No kidding. In this case, however, the Democrat is preaching to the Colorado choir. At a town hall yesterday, Michael Bennet rejected the idea that support for a single-payer health care system should be a litmus test, nor is it even a good idea. Given that the state just voted down its own version of socialized medicine, Bennet’s probably on safe ground here:

In a dialogue this week largely focused on defeating efforts to repeal and replace the Affordable Care Act, U.S. Sen. Michael Bennet dismissed another system elsewhere along the ideological spectrum: government-sponsored, or single-payer, health care.

Bennet, speaking Monday night at a town hall in Greeley, said the existing system should be the focus.

“I think we should have a discussion about how to expand Medicare, so that more people can be part of it or maybe be able to buy it and how to do the same with Medicaid.”

How close did ColoradoCare come to passage? Not very. After an analysis showed that the system would bankrupt the state in the long run, only 21% of voters backed it. Furthermore, Greeley’s in the middle of Trump country in Colorado; he beat Hillary by over 30,000 votes out of roughly 123,000 cast. Progressives in Denver and Boulder counties will undoubtedly not cotton to that kind of talk about single-payer, but they’re pretty clearly the fringe in Colorado on this issue.

Bennet instead suggested expanding Medicaid as an alternative. Missouri Senator Claire McCaskill, who will have to run for re-election in a Trump state next year, made the same suggestion last week — although she didn’t rule out single-payer, either:

And if we can get those health care costs down through this comparison shopping. And if we can figure out a way to make sure that comparison-shopping doesn’t go away with a single-payer system, that we don’t lose the value of competition, then I think we could consider it. In the meantime, what I think that we should do is put what is a quasi-public option on the exchanges. People between the ages of 55 and 65 are the people that need health insurance the most, and in the Republican bills are going to pay the most.

Clearly, red-state Democrats have trouble swallowing the “litmus test” that the Bernie Sanders wing wants to impose on candidates next year. They may find themselves under attack from the progressives that see complete government control as the pinnacle of government health care policy, no matter what the costs may be — fiscally or politically:

Sanders has decided the moment is right to launch his proposal for the single-payer health insurance system that helped form the backbone of his presidential message. And Democrats who don’t get behind it could find themselves on the wrong side of the most energetic wing of the party — as well as the once and possibly future presidential candidate who serves as its figurehead.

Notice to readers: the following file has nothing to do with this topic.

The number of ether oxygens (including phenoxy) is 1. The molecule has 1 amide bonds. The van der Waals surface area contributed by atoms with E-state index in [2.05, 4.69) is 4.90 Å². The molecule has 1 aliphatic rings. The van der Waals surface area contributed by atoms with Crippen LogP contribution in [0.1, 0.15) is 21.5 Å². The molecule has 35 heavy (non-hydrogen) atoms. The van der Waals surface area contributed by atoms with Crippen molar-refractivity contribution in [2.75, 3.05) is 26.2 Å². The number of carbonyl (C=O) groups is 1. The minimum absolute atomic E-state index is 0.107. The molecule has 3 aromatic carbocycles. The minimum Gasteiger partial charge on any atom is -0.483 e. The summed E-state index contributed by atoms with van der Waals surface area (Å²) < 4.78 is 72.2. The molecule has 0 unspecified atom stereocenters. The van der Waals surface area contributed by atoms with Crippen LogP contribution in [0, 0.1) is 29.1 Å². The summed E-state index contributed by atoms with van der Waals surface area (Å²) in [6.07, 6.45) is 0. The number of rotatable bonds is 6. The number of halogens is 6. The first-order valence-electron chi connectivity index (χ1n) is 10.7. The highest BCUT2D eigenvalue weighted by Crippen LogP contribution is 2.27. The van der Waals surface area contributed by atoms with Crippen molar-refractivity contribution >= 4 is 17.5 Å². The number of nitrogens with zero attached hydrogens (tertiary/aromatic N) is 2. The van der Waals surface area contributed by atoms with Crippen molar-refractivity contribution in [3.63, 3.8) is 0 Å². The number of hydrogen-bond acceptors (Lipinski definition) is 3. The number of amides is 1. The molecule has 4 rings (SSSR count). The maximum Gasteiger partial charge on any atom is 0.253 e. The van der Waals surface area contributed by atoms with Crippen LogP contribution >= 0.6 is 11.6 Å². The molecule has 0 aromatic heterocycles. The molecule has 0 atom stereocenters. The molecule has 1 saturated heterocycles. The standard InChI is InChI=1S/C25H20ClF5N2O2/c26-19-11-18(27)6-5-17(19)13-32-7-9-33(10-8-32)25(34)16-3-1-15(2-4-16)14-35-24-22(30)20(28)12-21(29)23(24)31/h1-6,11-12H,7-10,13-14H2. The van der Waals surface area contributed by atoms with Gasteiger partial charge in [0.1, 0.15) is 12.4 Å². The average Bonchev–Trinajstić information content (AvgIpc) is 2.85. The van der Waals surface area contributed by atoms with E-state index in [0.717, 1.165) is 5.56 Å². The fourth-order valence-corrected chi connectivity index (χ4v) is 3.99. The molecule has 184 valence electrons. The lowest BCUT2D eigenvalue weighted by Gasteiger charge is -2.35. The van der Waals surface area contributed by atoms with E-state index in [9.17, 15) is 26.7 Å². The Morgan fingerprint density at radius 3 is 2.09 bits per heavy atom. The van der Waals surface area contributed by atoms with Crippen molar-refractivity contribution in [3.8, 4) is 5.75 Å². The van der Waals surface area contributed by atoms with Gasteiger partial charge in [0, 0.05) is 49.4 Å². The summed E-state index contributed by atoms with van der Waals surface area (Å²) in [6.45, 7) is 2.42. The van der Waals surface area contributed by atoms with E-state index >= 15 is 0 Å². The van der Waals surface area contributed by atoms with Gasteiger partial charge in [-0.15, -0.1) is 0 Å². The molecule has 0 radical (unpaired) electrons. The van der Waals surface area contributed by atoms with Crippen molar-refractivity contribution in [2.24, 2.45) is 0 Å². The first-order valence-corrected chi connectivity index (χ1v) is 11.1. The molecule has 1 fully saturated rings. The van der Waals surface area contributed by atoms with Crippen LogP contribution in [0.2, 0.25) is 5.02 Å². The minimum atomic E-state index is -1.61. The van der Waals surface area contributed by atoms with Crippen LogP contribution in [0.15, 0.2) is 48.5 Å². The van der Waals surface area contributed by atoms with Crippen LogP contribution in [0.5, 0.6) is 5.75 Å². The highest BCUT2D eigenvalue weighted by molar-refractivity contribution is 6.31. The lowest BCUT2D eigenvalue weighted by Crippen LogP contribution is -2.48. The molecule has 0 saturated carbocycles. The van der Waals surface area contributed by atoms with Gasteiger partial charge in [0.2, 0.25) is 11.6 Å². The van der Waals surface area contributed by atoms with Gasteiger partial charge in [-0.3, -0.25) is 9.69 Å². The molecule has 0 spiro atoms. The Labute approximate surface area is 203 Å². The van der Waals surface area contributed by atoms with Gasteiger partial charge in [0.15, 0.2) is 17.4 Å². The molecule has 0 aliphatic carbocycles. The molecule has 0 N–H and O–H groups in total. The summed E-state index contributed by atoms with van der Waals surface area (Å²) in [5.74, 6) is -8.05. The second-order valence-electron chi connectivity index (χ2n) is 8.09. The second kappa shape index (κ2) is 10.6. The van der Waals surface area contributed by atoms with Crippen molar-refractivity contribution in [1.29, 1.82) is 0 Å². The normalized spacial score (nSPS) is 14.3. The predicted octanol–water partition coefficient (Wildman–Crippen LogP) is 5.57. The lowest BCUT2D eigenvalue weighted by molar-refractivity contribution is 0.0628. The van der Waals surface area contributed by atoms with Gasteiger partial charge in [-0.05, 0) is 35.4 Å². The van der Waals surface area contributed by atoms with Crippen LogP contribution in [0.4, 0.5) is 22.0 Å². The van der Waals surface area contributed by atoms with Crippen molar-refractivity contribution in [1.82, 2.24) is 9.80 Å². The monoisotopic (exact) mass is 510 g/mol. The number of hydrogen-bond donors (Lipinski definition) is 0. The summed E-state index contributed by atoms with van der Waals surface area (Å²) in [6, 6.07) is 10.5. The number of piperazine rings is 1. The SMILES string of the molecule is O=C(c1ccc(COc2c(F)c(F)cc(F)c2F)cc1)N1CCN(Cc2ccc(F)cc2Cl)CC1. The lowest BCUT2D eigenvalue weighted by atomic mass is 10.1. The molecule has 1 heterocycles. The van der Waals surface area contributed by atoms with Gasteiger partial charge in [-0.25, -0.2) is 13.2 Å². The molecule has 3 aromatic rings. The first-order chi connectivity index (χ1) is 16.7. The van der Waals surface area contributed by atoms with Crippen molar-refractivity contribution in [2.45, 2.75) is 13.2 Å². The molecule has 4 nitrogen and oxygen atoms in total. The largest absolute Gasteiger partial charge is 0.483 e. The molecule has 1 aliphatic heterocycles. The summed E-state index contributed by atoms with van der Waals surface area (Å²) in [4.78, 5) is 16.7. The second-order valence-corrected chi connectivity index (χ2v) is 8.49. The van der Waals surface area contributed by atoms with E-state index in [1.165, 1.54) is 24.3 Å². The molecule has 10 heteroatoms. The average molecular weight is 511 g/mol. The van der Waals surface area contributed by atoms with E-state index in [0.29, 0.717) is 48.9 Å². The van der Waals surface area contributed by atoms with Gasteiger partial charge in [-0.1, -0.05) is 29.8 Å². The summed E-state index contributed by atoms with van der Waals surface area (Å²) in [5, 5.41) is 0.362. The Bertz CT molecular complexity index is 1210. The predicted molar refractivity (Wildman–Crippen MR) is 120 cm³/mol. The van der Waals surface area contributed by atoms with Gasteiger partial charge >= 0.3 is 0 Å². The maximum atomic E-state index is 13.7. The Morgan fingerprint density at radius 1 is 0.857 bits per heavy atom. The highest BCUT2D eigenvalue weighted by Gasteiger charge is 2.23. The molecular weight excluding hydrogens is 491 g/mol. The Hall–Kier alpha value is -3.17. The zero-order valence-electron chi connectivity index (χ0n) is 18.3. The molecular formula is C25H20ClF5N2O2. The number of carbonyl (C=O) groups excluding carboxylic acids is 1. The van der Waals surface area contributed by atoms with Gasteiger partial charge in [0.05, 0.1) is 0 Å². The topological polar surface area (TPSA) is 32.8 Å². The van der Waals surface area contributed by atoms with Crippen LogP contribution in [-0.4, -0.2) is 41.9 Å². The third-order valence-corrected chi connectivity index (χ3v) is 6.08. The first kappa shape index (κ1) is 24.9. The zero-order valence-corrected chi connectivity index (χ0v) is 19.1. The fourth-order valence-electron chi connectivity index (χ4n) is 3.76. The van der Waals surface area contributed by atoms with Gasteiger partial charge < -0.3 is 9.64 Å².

The Vermont senator himself has not explicitly said he’ll support primary challenges to those who won’t support his push for a so-called Medicare-for-all health care plan. But there are plenty of signs that Sanders and his allies view the issue as a defining moment for Democratic lawmakers.

“Our view is that within the Democratic Party, this is fast-emerging as a litmus test,” said Ben Tulchin, the pollster for Sanders’ White House run.

IBD, which has polled extensively on this issue, triple-dog-dares Democrats to use it in next year’s elections:

The IBD/TIPP poll asked a follow-up question, noting that some experts say the high cost of single payer would “lead to reduced access to high quality health care services, as well as longer wait times.”

This is precisely what has happened in every country that has imposed single payer on their people, and on single payer programs like the Veterans Health Administration here at home. Government underpays providers, shortages result, and patients wait interminably for “free” treatments, if they can get them at all.

When that prospect is even hinted at, support for single payer drops to 50%. And that’s only because Democrats remain firmly behind it. In fact, 65% of Democrats still support single payer when these side effects are mentioned, compared with 29% of Republicans and 49% of Independents. And, again, these numbers include only those following the debate closely. …

So let Democrats demand that every single candidate running for office pledge to support single payer. It will show the public just how far out of the mainstream the party has drifted, and it will reveal their true intentions of imposing failing European-style socialism on American soil.

And it will give Republicans the chance to offer a clear alternative — market-based solutions that will actually bring down costs and improve quality.

Er … isn’t that the opportunity Republicans had this spring and summer? Be careful what you wish for. That briar patch might be just another big trap, too.